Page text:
(Wikimedia Commons)

Canadians worried by plan to let Americans import drugs

Trudeau pledges that Health Canada will ensure a ‘steady and solid supply’ of medications

A Trump administration plan to let Americans legally import cheaper prescription drugs from Canada is causing concern among Canadians who fear that it could cause shortages of some medications — as well as surprise by officials who say they weren’t consulted about a possible influx of U.S. drug-buyers.

The plan is a “clear and present danger” to the health and well-being of Canadians who need prescription medications, said John Adams, the volunteer chairman of the Best Medicines Coalition, a non-profit organization representing 28 national patient organizations.

Adams told The Canadian Press the existing supply of drugs in Canada is not always sufficient to meet the current needs of Canadians, let alone a sudden surge in demand from south of the border.

Diabetes Canada is one of more than a dozen organizations that signed a letter urging the Canadian government to safeguard the country’s drug supply.

“It’s clear to us that whatever measures need to be put in place to prevent, for example, large-scale importation by online pharmacies or large-scale importation by large U.S. states, has to be put in place because Canada is not structured to produce an amount of medications required for a population that size,” Kimberley Hanson, executive director of Diabetes Canada, told the CBC.

The Trump administration’s announcement also came as a surprise to Canadian health officials.

Health Minister Ginette Petitpas Taylor’s office said while U.S. and Canadian officials have “mutual interest” in fostering lower drug prices, details of Wednesday’s announcement by U.S. Health and Human Services Secretary Alex Azar were not discussed beforehand.

“While we’re aware of ongoing state-led initiatives to import Canadian drugs, we weren’t consulted on specifics,” the office said in a statement.

Prime Minister Justin Trudeau pledged Thursday that Health Canada will ensure there is a “steady and solid supply” of medications for Canadians regardless of external or international pressures.

The Trump administration said Wednesday it will create a way for Americans to legally import lower-cost prescription drugs from Canada for the first time, reversing years of refusals by health authorities at a time of public outcry over high prices for life-sustaining medications.

READ MORE: U.S. to set up plan allowing prescription drugs from Canada

The plan still has to go through time-consuming regulatory approval and could face court challenges from drugmakers.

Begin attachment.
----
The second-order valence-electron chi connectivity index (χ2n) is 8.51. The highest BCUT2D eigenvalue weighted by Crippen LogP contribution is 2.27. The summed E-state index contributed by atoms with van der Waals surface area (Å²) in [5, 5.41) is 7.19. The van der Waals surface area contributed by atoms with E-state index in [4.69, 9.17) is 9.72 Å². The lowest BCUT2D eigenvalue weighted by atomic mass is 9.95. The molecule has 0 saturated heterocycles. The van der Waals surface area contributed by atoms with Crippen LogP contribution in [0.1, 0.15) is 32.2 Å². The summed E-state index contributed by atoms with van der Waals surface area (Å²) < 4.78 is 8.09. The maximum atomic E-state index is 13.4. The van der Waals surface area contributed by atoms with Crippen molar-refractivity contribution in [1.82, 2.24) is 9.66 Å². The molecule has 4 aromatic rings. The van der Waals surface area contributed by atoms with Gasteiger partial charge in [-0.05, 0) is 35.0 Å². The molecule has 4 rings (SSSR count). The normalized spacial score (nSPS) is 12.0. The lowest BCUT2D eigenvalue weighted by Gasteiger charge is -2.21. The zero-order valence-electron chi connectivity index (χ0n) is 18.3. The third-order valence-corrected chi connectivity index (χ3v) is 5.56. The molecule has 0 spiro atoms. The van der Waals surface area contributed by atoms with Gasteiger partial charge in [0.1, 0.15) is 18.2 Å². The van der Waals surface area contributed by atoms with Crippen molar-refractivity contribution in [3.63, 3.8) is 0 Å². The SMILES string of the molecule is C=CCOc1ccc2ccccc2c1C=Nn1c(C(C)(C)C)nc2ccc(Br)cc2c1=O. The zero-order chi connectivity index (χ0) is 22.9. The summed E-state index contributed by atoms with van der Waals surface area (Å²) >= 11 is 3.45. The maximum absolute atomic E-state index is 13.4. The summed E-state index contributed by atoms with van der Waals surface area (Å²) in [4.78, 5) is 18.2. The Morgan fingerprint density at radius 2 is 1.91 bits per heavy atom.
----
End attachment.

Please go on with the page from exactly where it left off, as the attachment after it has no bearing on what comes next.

“The landscape and the opportunities for safe linkage between drug supply chains has changed,” Azar said. “That is part of why, for the first time in HHS’s history, we are open to importation. We want to see proposals from states, distributors, and pharmacies that can help accomplish our shared goal of safe prescription drugs at lower prices.”

The Associated Press

Like us on Facebook and follow us on Twitter

Just Posted

VIDEO: Saanich resident shocked when trespasser licks security camera, rummages through mail

‘I found the situation really bizarre,’ said the Gordon Head resident

BC Ferries crew member taken to hospital after getting struck by bow doors

Two sailings between Horseshoe Bay and Departure Bay were cancelled

Ladysmith gas prices spike over night to 151.9 per litre

A provincial inquiry found B.C. drivers pay a 13 percent premimum compared to other provinces

Woman charged with numerous drug offenses

Police make arrest on an outstanding warrant dating back to earlier raid on Chemainus property

Saltair Marine’s ‘Silver Bullet’ found by RCMP months after reported theft

The $20,000 vessel was stolen from the Ladysmith Marina back in July

ELECTION 2019: It’s so close, it could come down to who turns out to vote

Black Press Media’s polling analyst on the origins of predictive seat modelling in Canada

Jack’s Devils beat Quinn’s Canucks 1-0 in NHL brother battle

New Jersey youngster scores first career goal against Vancouver

Two charged after owner’s wild ride through Kamloops in his stolen truck

Crystal Rae Dorrington, 37, and Derrick Ronald Pearson, 32, facing multiple charges

Judge orders credit union’s bank records for Kelowna social worker facing theft allegations

The man is accused of negligence, breach of contract, fraud and a conspiracy with Interior Savings

Leaders pour it on with rallies, boosts for candidates as campaign reaches peak

The federal election campaign has reached a crescendo

Allegations of racism lead to ministry investigation at Vancouver private school

St. George’s School was contacted over what the school describes as ‘deeply offensive behaviour online’

Not a political question: Thunberg calls for climate action in Alberta

Edmonton police estimated the size of the crowd at about 4,000

Zantac, the over-the-counter heartburn drug, pulled in Canada, U.S.

Health Canada also investigates possible carcinogen in some ranitidine drugs

B.C. public safety minister says cannabis edibles not in stores til January

Mike Farnworth says he wants regional issues considered when it comes to licensing

Most Read